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My advice would be to take the writing class and forget the Latin course. You can get texts on Greek and Latin roots in English. I have one on my computer. You shouldn't have any problem finding one or three in your local university bookstore.

Excellent. Thank you so much, this is the sort of advice I needed.
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Learning Latin will certainly help your command of English vocabulary. ... two languages, you can see the Latin and Greek roots

I don't agree with this one, because quite honestly in 30 hours you won't truly learn much Latin - at ... - so I can remember why supersede and not supercede is correct, for example, and enjoy a word like superjacent.

Good grief! Do you remember a lot of what you learnt and find it useful in any way, shape or form or did you find it a waste of time? Now you have me interested - why "supersede and not supercede"?
If that's all you're interested in the course for, I don't think you'll find it interesting enough to get value for your 30 hours.

Thank you!
I have heard that learning 'Latin' will help improve ones ... see Latin being that useful in this day in age,

An English-usage tip: the usual locution is "this day and age".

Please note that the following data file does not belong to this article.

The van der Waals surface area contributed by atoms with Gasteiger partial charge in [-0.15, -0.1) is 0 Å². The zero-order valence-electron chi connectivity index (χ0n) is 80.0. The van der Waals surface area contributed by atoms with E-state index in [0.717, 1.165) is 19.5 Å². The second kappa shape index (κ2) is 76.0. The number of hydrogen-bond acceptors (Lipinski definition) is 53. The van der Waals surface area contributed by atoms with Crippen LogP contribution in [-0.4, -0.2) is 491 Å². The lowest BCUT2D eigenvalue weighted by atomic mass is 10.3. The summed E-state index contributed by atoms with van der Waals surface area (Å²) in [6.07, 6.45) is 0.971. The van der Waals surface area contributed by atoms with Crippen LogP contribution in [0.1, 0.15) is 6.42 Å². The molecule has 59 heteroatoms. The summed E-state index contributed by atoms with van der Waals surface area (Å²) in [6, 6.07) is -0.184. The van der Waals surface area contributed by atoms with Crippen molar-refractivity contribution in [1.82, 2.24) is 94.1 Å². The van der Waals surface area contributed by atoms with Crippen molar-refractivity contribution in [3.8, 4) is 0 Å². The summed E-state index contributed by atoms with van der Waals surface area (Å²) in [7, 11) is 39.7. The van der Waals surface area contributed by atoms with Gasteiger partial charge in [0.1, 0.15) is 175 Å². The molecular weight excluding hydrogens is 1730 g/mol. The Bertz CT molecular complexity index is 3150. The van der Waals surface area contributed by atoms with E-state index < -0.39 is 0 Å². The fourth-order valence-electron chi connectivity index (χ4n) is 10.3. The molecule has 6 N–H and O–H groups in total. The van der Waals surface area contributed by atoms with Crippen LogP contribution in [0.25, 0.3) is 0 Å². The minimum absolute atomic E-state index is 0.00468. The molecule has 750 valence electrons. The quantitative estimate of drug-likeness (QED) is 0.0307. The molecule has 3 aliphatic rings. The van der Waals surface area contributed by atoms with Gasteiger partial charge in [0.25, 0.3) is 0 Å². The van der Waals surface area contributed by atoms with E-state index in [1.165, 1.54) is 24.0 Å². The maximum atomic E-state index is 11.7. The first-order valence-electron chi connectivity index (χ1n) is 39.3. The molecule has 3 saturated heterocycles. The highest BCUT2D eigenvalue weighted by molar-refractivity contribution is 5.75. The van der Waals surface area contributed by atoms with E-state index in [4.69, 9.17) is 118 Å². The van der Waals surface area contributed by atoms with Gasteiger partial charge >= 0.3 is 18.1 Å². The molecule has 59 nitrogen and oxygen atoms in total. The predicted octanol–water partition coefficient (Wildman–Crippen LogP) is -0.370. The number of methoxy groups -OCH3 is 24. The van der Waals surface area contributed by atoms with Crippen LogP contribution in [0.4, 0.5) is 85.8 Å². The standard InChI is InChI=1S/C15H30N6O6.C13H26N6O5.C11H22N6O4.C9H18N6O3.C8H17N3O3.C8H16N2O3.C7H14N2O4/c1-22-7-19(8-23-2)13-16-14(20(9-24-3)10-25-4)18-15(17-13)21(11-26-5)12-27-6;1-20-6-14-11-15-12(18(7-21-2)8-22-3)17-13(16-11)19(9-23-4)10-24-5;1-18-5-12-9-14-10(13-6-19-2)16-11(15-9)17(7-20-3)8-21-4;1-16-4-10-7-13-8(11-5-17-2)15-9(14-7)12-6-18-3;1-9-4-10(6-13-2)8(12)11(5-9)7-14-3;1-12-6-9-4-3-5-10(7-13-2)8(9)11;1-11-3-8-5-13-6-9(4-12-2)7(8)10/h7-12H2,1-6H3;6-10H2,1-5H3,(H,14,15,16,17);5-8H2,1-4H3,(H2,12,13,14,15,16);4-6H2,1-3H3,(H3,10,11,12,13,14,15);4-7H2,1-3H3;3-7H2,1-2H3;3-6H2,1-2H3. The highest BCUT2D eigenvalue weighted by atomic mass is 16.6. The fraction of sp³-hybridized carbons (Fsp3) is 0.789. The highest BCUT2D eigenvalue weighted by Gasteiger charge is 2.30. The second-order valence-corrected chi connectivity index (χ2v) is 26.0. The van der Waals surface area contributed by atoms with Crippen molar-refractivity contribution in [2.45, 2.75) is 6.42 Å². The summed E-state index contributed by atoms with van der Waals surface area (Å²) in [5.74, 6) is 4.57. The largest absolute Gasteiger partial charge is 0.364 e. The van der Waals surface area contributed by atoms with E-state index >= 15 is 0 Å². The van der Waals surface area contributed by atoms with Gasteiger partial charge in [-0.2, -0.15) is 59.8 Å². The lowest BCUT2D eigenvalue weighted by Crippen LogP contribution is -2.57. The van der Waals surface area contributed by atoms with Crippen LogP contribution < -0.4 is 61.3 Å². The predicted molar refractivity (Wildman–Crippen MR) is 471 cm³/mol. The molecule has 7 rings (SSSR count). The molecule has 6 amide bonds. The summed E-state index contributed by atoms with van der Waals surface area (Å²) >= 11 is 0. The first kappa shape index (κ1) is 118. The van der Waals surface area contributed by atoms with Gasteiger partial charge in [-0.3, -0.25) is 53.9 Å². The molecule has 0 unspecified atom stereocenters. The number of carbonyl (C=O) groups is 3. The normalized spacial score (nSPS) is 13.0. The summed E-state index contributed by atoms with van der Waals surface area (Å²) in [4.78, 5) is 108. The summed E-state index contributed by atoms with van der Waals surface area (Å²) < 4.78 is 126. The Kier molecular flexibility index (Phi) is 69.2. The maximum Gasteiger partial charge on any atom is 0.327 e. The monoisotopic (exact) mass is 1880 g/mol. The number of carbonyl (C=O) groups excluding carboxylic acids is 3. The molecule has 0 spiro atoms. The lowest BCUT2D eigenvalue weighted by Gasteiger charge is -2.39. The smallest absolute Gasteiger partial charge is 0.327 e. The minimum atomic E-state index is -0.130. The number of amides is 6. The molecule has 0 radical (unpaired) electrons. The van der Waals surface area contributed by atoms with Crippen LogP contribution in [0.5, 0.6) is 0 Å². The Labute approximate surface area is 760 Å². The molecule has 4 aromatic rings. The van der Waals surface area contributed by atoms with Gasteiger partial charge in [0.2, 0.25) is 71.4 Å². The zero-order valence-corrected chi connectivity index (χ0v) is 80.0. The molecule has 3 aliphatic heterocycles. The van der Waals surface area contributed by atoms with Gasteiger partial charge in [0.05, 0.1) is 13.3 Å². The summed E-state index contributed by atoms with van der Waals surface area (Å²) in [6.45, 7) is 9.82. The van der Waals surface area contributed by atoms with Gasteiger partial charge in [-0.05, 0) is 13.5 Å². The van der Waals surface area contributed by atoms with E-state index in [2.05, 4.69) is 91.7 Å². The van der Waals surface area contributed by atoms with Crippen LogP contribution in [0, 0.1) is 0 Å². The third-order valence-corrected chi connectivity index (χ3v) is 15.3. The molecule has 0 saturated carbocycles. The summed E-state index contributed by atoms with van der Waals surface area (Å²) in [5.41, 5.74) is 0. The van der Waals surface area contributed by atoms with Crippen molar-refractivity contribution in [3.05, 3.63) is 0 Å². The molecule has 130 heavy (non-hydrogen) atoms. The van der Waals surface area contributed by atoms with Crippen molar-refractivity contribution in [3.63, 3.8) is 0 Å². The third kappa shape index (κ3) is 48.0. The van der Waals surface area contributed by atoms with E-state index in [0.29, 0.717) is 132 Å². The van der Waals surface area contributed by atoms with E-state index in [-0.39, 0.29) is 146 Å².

Oops! Thank you for the tip writes it down. I wasn't sure so I typed it into google and there was a match to people using it, as there would be I suppose. I should probably consult this newsgroup before consulting google!:)
Inquisitive typed thusly:

I don't agree with this one, because quite honestly in ... is correct, for example, and enjoy a word like superjacent.

Good grief! Do you remember a lot of what you learnt and find it useful in any way, shape or form or did you find it a waste of time? Now you have me interested - why "supersede and not supercede"?

Supersede comes from Latin meaning "to sit above" - "sede" being also seen in English in "sedentary". The "cede" bit in the misspelling is probably assumed to be from the word meaning "to give way", as in "concede". But that isn't how the word came into English.

David